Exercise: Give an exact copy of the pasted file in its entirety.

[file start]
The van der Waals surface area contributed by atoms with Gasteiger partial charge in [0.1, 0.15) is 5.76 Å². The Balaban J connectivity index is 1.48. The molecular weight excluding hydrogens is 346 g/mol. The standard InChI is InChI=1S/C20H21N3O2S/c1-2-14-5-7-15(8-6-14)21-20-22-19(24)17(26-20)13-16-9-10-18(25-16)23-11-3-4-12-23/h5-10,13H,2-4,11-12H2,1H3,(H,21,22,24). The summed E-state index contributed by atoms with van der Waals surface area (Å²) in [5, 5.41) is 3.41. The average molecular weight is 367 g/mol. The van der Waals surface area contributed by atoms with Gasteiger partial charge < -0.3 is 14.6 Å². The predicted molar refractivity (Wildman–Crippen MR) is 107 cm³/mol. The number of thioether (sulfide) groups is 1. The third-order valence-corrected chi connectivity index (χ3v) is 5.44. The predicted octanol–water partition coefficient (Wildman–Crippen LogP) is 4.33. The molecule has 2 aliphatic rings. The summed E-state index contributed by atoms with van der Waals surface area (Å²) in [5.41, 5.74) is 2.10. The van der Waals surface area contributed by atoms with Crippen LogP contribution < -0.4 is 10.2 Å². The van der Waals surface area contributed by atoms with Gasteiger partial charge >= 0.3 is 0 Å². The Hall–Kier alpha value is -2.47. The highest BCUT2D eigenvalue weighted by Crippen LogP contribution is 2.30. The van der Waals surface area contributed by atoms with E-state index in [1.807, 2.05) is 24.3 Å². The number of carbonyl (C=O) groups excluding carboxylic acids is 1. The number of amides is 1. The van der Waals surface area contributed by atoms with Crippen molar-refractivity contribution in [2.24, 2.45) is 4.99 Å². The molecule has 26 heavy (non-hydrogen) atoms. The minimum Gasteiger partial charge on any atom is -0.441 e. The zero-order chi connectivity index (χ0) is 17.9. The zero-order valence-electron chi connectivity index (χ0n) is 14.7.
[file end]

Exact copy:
The van der Waals surface area contributed by atoms with Gasteiger partial charge in [0.1, 0.15) is 5.76 Å². The Balaban J connectivity index is 1.48. The molecular weight excluding hydrogens is 346 g/mol. The standard InChI is InChI=1S/C20H21N3O2S/c1-2-14-5-7-15(8-6-14)21-20-22-19(24)17(26-20)13-16-9-10-18(25-16)23-11-3-4-12-23/h5-10,13H,2-4,11-12H2,1H3,(H,21,22,24). The summed E-state index contributed by atoms with van der Waals surface area (Å²) in [5, 5.41) is 3.41. The average molecular weight is 367 g/mol. The van der Waals surface area contributed by atoms with Gasteiger partial charge < -0.3 is 14.6 Å². The predicted molar refractivity (Wildman–Crippen MR) is 107 cm³/mol. The number of thioether (sulfide) groups is 1. The third-order valence-corrected chi connectivity index (χ3v) is 5.44. The predicted octanol–water partition coefficient (Wildman–Crippen LogP) is 4.33. The molecule has 2 aliphatic rings. The summed E-state index contributed by atoms with van der Waals surface area (Å²) in [5.41, 5.74) is 2.10. The van der Waals surface area contributed by atoms with Crippen LogP contribution < -0.4 is 10.2 Å². The van der Waals surface area contributed by atoms with Gasteiger partial charge >= 0.3 is 0 Å². The Hall–Kier alpha value is -2.47. The highest BCUT2D eigenvalue weighted by Crippen LogP contribution is 2.30. The van der Waals surface area contributed by atoms with E-state index in [1.807, 2.05) is 24.3 Å². The number of carbonyl (C=O) groups excluding carboxylic acids is 1. The number of amides is 1. The van der Waals surface area contributed by atoms with Crippen molar-refractivity contribution in [2.24, 2.45) is 4.99 Å². The molecule has 26 heavy (non-hydrogen) atoms. The minimum Gasteiger partial charge on any atom is -0.441 e. The zero-order chi connectivity index (χ0) is 17.9. The zero-order valence-electron chi connectivity index (χ0n) is 14.7.